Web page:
Dyson 360 Heurist robot vacuum review: most bespoke clean your house can get

Expensive, sure - but Dyson's latest robo cleaner is a very personal affair

Dyson 360 Heurist robot vacuum
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Way back in September 2018, Dyson announced a new robo vacuum, the Dyson 360 Heurist, which addressed some of the key problems of the 360 Eye, its first adventure in the space. Weirdly, for the British brand, it was a China only release though.

Fast forward a couple of years and the Dyson 360 Heurist can now be bought in the western world, mainly in the UK, Canada and mainland Europe... you will find it on Amazon in the US but at a much more inflated price than it should be.

In the UK it retails at £799 and it's $1,199 in Canada - so if you see it around the $1,000 mark then you're getting a 'good' deal.

I put that 'good' in quote marks as it's a pretty expensive machine. You can get much cheaper, great performing robot vacuum cleaners such as the Roborock S6 Pure, Roborock S4 Max and the Eufy RoboVac G30 Edge.

However - given this is Dyson's flagship (and only) robot vacuum cleaner that's available - it's probably fairer to compare the price to that off the top-end Roborock, the S6 MaxV ($749.99) and the likes of the Neato D10 ($899.99) and the iRobot Roomba S9 (from ($1,199.99).

So, while it is pricey, there are bigger price-tags in the market.

With all that in mind, here is our comprehensive Dyson 360 Heurist review:

Dyson 360 Heurist: Design & build

You'll notice that, like its predecessor the 360 Eye, the Heurist looks quite bit different to many of its rivals in this ever-expanding robot vac world.

It's a taller, yet narrower offering than the usual fat-pancake design – measuring in at 120mm x 240mm x 230mm.

The Heurist is actually a bit more compact than the 360 Eye, not by a great deal but definitely noticeable when you place them side-by-side:

Dyson 360 Heurist v 360 Eye

The reason for the taller-yet-smaller design, is that Dyson is more concerned with navigating obstacles like chair legs than it is with getting under furniture.

On that, it's succeeded. The Heurist can access small crevices between furniture that rival cleaners can't squeeze into and it also sails through chair legs like they're not there.

However, if you have furniture with small gaps underneath them the Heurist obviously won't be able to limbo its way in there. In my house, we have a big side cabinet that our Roborock machines have no issues navigating under but the Dyson doesn't come close to getting involved.

Connected: Dyson smart home guide

Whether that would be a problem in your house really depends on what furniture you've got in place and what areas you want cleaned.

If, like me, you have got side units and appliances that you do want the gap underneath cleaning then the Dyson isn't for you. You do end up sacrificing large parts of your flooring as no-go zones due to its taller stature.

Another design aspect that sets Dyson's robo cleaners apart is the the tank track wheels. The idea here is to make sure the robot doesn't get stuck climbing up on rugs and the like.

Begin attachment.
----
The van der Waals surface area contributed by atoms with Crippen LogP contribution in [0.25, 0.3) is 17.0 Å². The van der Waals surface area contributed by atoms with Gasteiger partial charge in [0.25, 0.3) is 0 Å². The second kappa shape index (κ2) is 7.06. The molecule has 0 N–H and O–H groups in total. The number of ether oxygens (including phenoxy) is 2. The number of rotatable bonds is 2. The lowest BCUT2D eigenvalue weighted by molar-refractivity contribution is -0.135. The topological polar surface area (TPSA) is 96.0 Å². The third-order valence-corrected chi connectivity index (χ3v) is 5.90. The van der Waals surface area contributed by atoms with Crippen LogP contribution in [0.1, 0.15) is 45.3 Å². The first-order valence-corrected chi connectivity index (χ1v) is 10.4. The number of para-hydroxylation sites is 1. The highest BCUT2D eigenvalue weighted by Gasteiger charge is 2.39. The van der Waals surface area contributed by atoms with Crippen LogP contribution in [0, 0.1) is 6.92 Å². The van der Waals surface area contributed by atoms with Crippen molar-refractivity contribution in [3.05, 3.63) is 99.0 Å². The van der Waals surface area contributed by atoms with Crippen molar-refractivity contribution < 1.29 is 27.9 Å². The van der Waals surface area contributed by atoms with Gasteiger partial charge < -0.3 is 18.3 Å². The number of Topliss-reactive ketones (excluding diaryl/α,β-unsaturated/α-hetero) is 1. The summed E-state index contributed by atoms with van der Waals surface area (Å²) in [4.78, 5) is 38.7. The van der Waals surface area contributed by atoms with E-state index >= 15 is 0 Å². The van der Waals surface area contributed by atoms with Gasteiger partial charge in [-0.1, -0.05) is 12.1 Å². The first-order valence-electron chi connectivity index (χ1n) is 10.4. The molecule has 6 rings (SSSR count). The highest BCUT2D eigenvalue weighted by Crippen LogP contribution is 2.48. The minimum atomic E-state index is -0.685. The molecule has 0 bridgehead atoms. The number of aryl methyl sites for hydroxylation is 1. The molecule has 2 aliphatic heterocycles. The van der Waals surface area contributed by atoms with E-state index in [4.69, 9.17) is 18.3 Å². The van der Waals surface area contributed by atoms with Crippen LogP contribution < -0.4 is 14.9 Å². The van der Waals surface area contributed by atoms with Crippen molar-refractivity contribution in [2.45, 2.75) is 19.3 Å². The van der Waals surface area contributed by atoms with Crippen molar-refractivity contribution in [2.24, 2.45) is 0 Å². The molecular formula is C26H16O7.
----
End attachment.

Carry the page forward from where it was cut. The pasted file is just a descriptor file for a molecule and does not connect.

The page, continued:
This can make the Heurist a bit too ambitious though. Quite often it tries to climb over something that it really shouldn't attempt to - such as the base of my office desk:

Dyson 360 Heurist robot vacuum

When this happens, the machine will start flashing an amber LED ring and you'll be alerted to go and rescue your Heurist within the app, with step-by-step instructions to get it all running smoothly again.

The good news is you can prevent this from happening using some settings in the app, which I'll get onto in a bit.

The 360 Eye came in a fairly dull grey color but the neon blue of the Heurist, borrowed from the popular air conditioning units the company makes, makes for a striking design. It's personal preference if you want your robot vacuum cleaner to stand out, mind.

You'll also notice no brushes sticking out from the edges of the Dyson – cleaning is handled by a motorised brush bar with the same carbon filaments and nylon bristles you'll find on an upright cleaner from the company.

I did worry this might mean dirty corner spots but we needn't have – it's a consistently good clean.

Dyson 360 Heurist

Dyson 360 Heurist: Mapping, zone and initial setup

The Heurist has 8GB of memory on board (20x times the memory of the 360 Eye), so it is more than capable of retaining maps of your home's layout.

However, unlike the basic mapping of the 360 Eye, the Heurist really ups the game with personalized zones and room settings.

The latest Roborock vacuum cleaners all have great zone and room mapping options, allowing you to divide rooms up, set virtual no-go areas and the like - but the Heurist trumps these with a very in-depth array of specific settings you can apply to rooms and zones.

For example, you can set areas where you want a more powerful clean (rugs need a harder suck than floorboards, for example), you can set areas to avoid (pet bowls, cables etc.), choose zones where you don't want the brush bar to spin (think a long haired rug or a surface that might be prone to scratching) and you can also choose particular places where you don't want the Heurist to attempt to climb... that solved my office desk issue.

Dyson 360 Heurist zones

To get all these settings in place is a bit of a faff though, to be honest. After the Heurist does an initial mapping process - where it basically navigates around without cleaning for a while, there's a lot of manual work to be done on your part to choose exactly what you want to happen and where.